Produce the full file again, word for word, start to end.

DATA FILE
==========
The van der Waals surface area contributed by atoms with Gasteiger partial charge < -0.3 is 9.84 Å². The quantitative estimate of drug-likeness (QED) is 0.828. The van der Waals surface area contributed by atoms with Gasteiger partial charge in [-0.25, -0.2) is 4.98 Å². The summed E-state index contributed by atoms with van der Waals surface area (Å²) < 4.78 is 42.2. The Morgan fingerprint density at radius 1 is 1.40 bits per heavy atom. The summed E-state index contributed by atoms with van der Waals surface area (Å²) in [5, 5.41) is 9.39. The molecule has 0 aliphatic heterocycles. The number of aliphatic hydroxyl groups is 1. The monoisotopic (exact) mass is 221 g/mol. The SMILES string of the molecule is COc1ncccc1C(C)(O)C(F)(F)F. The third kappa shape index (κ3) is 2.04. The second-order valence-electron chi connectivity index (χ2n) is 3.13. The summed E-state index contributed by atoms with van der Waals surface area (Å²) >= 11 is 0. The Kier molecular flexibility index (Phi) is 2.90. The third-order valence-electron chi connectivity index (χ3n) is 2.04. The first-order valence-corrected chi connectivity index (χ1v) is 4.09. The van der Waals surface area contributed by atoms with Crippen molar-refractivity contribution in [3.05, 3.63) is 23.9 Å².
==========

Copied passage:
The van der Waals surface area contributed by atoms with Gasteiger partial charge < -0.3 is 9.84 Å². The quantitative estimate of drug-likeness (QED) is 0.828. The van der Waals surface area contributed by atoms with Gasteiger partial charge in [-0.25, -0.2) is 4.98 Å². The summed E-state index contributed by atoms with van der Waals surface area (Å²) < 4.78 is 42.2. The Morgan fingerprint density at radius 1 is 1.40 bits per heavy atom. The summed E-state index contributed by atoms with van der Waals surface area (Å²) in [5, 5.41) is 9.39. The molecule has 0 aliphatic heterocycles. The number of aliphatic hydroxyl groups is 1. The monoisotopic (exact) mass is 221 g/mol. The SMILES string of the molecule is COc1ncccc1C(C)(O)C(F)(F)F. The third kappa shape index (κ3) is 2.04. The second-order valence-electron chi connectivity index (χ2n) is 3.13. The summed E-state index contributed by atoms with van der Waals surface area (Å²) >= 11 is 0. The Kier molecular flexibility index (Phi) is 2.90. The third-order valence-electron chi connectivity index (χ3n) is 2.04. The first-order valence-corrected chi connectivity index (χ1v) is 4.09. The van der Waals surface area contributed by atoms with Crippen molar-refractivity contribution in [3.05, 3.63) is 23.9 Å².